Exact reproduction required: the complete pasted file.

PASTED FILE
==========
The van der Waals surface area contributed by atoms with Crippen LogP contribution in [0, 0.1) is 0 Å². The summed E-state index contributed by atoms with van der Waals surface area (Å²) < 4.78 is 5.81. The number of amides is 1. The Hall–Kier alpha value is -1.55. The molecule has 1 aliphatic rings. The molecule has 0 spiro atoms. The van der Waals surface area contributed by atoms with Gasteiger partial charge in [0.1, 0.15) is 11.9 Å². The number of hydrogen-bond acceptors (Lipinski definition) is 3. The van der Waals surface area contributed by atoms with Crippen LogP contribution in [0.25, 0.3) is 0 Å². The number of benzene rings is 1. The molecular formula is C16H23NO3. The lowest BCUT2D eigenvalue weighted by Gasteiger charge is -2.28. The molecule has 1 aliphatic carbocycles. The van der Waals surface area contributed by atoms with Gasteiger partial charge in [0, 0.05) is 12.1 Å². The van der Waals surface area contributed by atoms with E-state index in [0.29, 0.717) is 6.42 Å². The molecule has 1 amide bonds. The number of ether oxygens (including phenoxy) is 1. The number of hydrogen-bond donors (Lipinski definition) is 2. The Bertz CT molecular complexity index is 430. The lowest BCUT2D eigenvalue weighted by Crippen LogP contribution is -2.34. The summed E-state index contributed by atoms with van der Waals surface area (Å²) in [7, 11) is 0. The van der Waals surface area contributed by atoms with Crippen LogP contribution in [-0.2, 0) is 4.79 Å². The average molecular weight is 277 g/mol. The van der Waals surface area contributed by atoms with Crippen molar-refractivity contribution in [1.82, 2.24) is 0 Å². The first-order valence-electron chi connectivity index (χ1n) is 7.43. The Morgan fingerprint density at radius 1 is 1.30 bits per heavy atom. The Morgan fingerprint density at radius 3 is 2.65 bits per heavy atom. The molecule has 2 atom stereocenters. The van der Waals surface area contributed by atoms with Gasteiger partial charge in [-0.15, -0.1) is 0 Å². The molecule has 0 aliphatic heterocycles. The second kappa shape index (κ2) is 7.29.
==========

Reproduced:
The van der Waals surface area contributed by atoms with Crippen LogP contribution in [0, 0.1) is 0 Å². The summed E-state index contributed by atoms with van der Waals surface area (Å²) < 4.78 is 5.81. The number of amides is 1. The Hall–Kier alpha value is -1.55. The molecule has 1 aliphatic rings. The molecule has 0 spiro atoms. The van der Waals surface area contributed by atoms with Gasteiger partial charge in [0.1, 0.15) is 11.9 Å². The number of hydrogen-bond acceptors (Lipinski definition) is 3. The van der Waals surface area contributed by atoms with Crippen LogP contribution in [0.25, 0.3) is 0 Å². The number of benzene rings is 1. The molecular formula is C16H23NO3. The lowest BCUT2D eigenvalue weighted by Gasteiger charge is -2.28. The molecule has 1 aliphatic carbocycles. The van der Waals surface area contributed by atoms with Gasteiger partial charge in [0, 0.05) is 12.1 Å². The van der Waals surface area contributed by atoms with E-state index in [0.29, 0.717) is 6.42 Å². The molecule has 1 amide bonds. The number of ether oxygens (including phenoxy) is 1. The number of hydrogen-bond donors (Lipinski definition) is 2. The Bertz CT molecular complexity index is 430. The lowest BCUT2D eigenvalue weighted by Crippen LogP contribution is -2.34. The summed E-state index contributed by atoms with van der Waals surface area (Å²) in [7, 11) is 0. The van der Waals surface area contributed by atoms with Crippen LogP contribution in [-0.2, 0) is 4.79 Å². The average molecular weight is 277 g/mol. The van der Waals surface area contributed by atoms with Crippen molar-refractivity contribution in [1.82, 2.24) is 0 Å². The first-order valence-electron chi connectivity index (χ1n) is 7.43. The Morgan fingerprint density at radius 1 is 1.30 bits per heavy atom. The Morgan fingerprint density at radius 3 is 2.65 bits per heavy atom. The molecule has 2 atom stereocenters. The van der Waals surface area contributed by atoms with Gasteiger partial charge in [-0.15, -0.1) is 0 Å². The molecule has 0 aliphatic heterocycles. The second kappa shape index (κ2) is 7.29.